The car hit an erosional vacuity that almost threw it off the road. Geology versus the State of Pennsylvania. Geology wins. In eastern weather, the life expectancy of an interstate is twenty years. Mile after mile, I-80 had been heaved, split, dissolved, and cratered. A fair amount of limestone is incorporated in the road surface in Pennsylvania. Limestone is soluble in distilled water, let alone in acid rain. “Acid rains eat the surface, then water goes in and freezes, thaws, freezes again, and co-working space dordrecht fractures the hell out of the road,” Anita said, easing down toward minimum speed. “That, of course, is exactly how water works on bedrock. But an interstate can’t be compared to bedrock. An interstate has no soil protecting it. And it’s mostly carbonate. It’s not very resistant stuff.” We were sixty miles into Pennsylvania and had descended from the Pocono Plateau, generally running backward through time and down through the detritus of two great ranges of mountains. Now the country was familiar-valley, ridge, valley, ridge. We were again in the deformed Appalachians. While the Delaware Water Gap had been a part of the main trunk of the foldbelt, this was an offshoot that curled around the western co-working space amsterdam Poconos-a broad cul-de-sac whose long ropy ridges ended like fingers, gesturing in the direction of New York State. It was rhythmic terrain, predictable and beautiful, the quartzite ridges and carbonate valleys of the folded-and-faulted mountains, trending southwest, while the interstate negotiated with them for its passage toward Chicago. Looked at in continental scale on a physiographic map or a geologic map-on almost any map that doesn’t obscure the countiy with exaggerated human improvements-the sinuosity of the deformed Appalachians is as consistent as the bendings of a moving serpent.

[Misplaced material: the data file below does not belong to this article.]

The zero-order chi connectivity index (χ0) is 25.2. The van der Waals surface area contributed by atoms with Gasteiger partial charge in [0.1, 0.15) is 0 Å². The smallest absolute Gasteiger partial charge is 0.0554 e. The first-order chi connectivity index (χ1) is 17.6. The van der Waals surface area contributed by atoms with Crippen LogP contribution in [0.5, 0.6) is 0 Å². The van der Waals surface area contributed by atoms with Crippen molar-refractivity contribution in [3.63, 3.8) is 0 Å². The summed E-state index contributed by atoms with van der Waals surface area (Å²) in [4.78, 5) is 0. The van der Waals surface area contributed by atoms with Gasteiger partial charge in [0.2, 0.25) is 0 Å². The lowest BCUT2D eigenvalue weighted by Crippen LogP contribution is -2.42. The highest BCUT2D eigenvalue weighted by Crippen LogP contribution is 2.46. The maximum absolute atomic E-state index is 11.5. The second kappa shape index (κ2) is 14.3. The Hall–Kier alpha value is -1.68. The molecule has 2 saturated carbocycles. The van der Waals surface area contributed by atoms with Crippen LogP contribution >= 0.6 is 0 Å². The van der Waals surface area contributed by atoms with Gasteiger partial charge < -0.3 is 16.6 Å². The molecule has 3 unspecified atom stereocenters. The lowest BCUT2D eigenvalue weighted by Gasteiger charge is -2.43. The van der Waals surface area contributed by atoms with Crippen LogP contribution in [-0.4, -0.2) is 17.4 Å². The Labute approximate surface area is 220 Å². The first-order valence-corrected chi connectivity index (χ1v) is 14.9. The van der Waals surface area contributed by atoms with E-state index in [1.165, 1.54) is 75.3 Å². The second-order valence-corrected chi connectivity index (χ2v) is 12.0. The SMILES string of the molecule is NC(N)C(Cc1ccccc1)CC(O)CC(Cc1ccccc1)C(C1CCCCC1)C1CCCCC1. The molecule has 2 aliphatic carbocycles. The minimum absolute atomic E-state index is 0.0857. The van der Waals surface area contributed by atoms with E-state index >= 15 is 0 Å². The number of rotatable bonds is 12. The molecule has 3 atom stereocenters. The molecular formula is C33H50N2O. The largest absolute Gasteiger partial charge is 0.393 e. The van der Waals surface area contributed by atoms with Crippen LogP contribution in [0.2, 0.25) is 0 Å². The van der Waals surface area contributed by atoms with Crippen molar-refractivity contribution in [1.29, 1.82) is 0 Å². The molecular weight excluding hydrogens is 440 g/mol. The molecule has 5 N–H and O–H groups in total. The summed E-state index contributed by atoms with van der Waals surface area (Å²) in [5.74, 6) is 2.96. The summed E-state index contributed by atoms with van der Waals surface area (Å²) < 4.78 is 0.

He called it the Epoque Glaciaire. By any name, at home or abroad, it did not overwhelm his colleagues. He was attacked far more than defended. Von Buch literally threw up his hands, and not without the perspectives of the future partly on his side, for Agassiz-like the “plate-tectonics boys,” as seen by Anita Harrishad not known where to stop. His remarks had gone beyond his reconstruction from observable phenomena of a cover of ice across the whole of northern Europe: he had concluded that the newborn Alps, rising under the ice, had caused it to break up. Agassiz’s friend and mentor Alexander von Humboldt, whose co-working space hilversum name reposes in the western Americas in the Humboldt Current, the Humboldt River, and the Humboldt Range, strongly urged Agassiz to go back to cataloguing fossil fishes, the work for which Agassiz was internationally known and for which the Geological Society of London had awarded him the Wollaston Medal. “You spread your intellect over too many subjects at once,” he wrote to Agassiz. “I think that you should concentrate . . . on fossil fishes. In so doing, you will render a greater service to positive geology than by these general considerations (a little icy withal) on the revolutions of the primitive world. . . . You will co-working space rotterdam say that this is making you the
Book 2: In Suspect Terrain slave of others; perfectly true, but such is the pleasing position of affairs here below. Have I not been driven for thirty-three years to busy myself with that tiresome America . . . ? Your ice frightens me.” Agassiz’s response was to address himself more intensively than ever to glaciers-glaciers of the present and the past. “Since I saw the glaciers I am quite of a snowy humor, and will have the whole surface of the earth covered with ice, and the whole prior creation dead by cold,” he wrote in English to an English geologist. “In fact I am quite satisfied that ice must be taken in every complete explanation of the last changes which occurred at the surface of Europe.” He found moraines on tl1e plains of France. He found Swedish boulders in Germany. In Grindelwald, a stranger heard his name and, seeing his boyish appearance, asked if he was the son of the great and famous professor.